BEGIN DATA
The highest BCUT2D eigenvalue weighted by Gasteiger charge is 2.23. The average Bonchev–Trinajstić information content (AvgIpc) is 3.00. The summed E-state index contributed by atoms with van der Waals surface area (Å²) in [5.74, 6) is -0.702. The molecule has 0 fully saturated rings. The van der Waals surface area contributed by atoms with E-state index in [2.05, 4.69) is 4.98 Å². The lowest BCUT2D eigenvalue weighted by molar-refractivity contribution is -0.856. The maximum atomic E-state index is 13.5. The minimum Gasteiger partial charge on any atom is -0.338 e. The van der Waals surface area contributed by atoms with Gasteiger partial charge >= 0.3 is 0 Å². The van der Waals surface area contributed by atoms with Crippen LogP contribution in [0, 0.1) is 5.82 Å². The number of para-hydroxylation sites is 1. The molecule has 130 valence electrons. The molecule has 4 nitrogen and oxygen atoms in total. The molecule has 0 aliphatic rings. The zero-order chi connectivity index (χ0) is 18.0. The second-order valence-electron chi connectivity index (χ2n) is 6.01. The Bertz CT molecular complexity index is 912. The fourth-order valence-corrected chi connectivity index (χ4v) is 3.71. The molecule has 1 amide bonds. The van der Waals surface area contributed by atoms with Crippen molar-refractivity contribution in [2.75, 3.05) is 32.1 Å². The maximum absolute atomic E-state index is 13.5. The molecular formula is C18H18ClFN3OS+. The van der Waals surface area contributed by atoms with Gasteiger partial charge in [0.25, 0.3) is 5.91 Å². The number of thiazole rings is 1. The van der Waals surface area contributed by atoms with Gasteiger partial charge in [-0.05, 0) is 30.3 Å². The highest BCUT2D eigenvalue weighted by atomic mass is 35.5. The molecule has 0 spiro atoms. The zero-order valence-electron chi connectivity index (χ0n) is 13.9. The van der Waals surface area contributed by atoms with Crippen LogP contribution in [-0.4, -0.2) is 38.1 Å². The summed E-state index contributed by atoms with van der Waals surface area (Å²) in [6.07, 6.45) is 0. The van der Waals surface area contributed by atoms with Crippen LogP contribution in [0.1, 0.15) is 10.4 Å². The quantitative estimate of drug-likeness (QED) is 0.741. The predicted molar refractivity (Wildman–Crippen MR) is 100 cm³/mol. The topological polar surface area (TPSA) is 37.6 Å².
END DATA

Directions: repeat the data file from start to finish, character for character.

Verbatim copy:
The highest BCUT2D eigenvalue weighted by Gasteiger charge is 2.23. The average Bonchev–Trinajstić information content (AvgIpc) is 3.00. The summed E-state index contributed by atoms with van der Waals surface area (Å²) in [5.74, 6) is -0.702. The molecule has 0 fully saturated rings. The van der Waals surface area contributed by atoms with E-state index in [2.05, 4.69) is 4.98 Å². The lowest BCUT2D eigenvalue weighted by molar-refractivity contribution is -0.856. The maximum atomic E-state index is 13.5. The minimum Gasteiger partial charge on any atom is -0.338 e. The van der Waals surface area contributed by atoms with Gasteiger partial charge >= 0.3 is 0 Å². The van der Waals surface area contributed by atoms with Crippen LogP contribution in [0, 0.1) is 5.82 Å². The number of para-hydroxylation sites is 1. The molecule has 130 valence electrons. The molecule has 4 nitrogen and oxygen atoms in total. The molecule has 0 aliphatic rings. The zero-order chi connectivity index (χ0) is 18.0. The second-order valence-electron chi connectivity index (χ2n) is 6.01. The Bertz CT molecular complexity index is 912. The fourth-order valence-corrected chi connectivity index (χ4v) is 3.71. The molecule has 1 amide bonds. The van der Waals surface area contributed by atoms with Crippen molar-refractivity contribution in [2.75, 3.05) is 32.1 Å². The maximum absolute atomic E-state index is 13.5. The molecular formula is C18H18ClFN3OS+. The van der Waals surface area contributed by atoms with Gasteiger partial charge in [0.25, 0.3) is 5.91 Å². The number of thiazole rings is 1. The van der Waals surface area contributed by atoms with Gasteiger partial charge in [-0.05, 0) is 30.3 Å². The highest BCUT2D eigenvalue weighted by atomic mass is 35.5. The molecule has 0 spiro atoms. The zero-order valence-electron chi connectivity index (χ0n) is 13.9. The van der Waals surface area contributed by atoms with Crippen LogP contribution in [-0.4, -0.2) is 38.1 Å². The summed E-state index contributed by atoms with van der Waals surface area (Å²) in [6.07, 6.45) is 0. The van der Waals surface area contributed by atoms with Crippen LogP contribution in [0.1, 0.15) is 10.4 Å². The quantitative estimate of drug-likeness (QED) is 0.741. The predicted molar refractivity (Wildman–Crippen MR) is 100 cm³/mol. The topological polar surface area (TPSA) is 37.6 Å².